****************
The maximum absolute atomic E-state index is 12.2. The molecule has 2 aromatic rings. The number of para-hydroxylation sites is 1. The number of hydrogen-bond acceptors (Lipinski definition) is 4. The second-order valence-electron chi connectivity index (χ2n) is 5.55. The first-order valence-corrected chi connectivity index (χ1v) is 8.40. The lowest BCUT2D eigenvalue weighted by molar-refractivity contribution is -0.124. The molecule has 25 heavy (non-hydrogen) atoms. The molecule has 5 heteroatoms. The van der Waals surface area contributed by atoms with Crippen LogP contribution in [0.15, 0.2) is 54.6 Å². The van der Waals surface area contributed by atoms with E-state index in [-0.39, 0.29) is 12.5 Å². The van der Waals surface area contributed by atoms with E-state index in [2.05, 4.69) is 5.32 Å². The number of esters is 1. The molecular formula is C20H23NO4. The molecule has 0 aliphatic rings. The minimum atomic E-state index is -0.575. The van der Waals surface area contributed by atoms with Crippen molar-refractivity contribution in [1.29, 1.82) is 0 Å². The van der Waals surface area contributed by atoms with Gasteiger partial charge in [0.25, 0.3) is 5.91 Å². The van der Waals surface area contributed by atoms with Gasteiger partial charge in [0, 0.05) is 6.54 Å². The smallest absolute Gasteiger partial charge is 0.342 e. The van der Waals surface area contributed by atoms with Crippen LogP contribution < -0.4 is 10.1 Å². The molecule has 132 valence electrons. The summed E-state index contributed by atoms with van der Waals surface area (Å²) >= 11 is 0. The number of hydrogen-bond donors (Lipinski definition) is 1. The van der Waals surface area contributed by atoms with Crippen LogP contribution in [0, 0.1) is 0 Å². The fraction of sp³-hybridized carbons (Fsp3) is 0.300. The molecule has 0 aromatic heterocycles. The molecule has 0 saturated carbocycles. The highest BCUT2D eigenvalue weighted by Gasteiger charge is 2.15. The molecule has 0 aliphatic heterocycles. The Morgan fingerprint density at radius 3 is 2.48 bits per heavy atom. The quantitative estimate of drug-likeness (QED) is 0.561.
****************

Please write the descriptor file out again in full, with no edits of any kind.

The maximum absolute atomic E-state index is 12.2. The molecule has 2 aromatic rings. The number of para-hydroxylation sites is 1. The number of hydrogen-bond acceptors (Lipinski definition) is 4. The second-order valence-electron chi connectivity index (χ2n) is 5.55. The first-order valence-corrected chi connectivity index (χ1v) is 8.40. The lowest BCUT2D eigenvalue weighted by molar-refractivity contribution is -0.124. The molecule has 25 heavy (non-hydrogen) atoms. The molecule has 5 heteroatoms. The van der Waals surface area contributed by atoms with Crippen LogP contribution in [0.15, 0.2) is 54.6 Å². The van der Waals surface area contributed by atoms with E-state index in [-0.39, 0.29) is 12.5 Å². The van der Waals surface area contributed by atoms with E-state index in [2.05, 4.69) is 5.32 Å². The number of esters is 1. The molecular formula is C20H23NO4. The molecule has 0 aliphatic rings. The minimum atomic E-state index is -0.575. The van der Waals surface area contributed by atoms with Crippen molar-refractivity contribution in [1.29, 1.82) is 0 Å². The van der Waals surface area contributed by atoms with Gasteiger partial charge in [0.25, 0.3) is 5.91 Å². The van der Waals surface area contributed by atoms with Gasteiger partial charge in [0, 0.05) is 6.54 Å². The smallest absolute Gasteiger partial charge is 0.342 e. The van der Waals surface area contributed by atoms with Crippen LogP contribution < -0.4 is 10.1 Å². The molecule has 132 valence electrons. The summed E-state index contributed by atoms with van der Waals surface area (Å²) >= 11 is 0. The number of hydrogen-bond donors (Lipinski definition) is 1. The van der Waals surface area contributed by atoms with Crippen LogP contribution in [0, 0.1) is 0 Å². The fraction of sp³-hybridized carbons (Fsp3) is 0.300. The molecule has 0 aromatic heterocycles. The molecule has 0 saturated carbocycles. The highest BCUT2D eigenvalue weighted by Gasteiger charge is 2.15. The molecule has 0 aliphatic heterocycles. The Morgan fingerprint density at radius 3 is 2.48 bits per heavy atom. The quantitative estimate of drug-likeness (QED) is 0.561.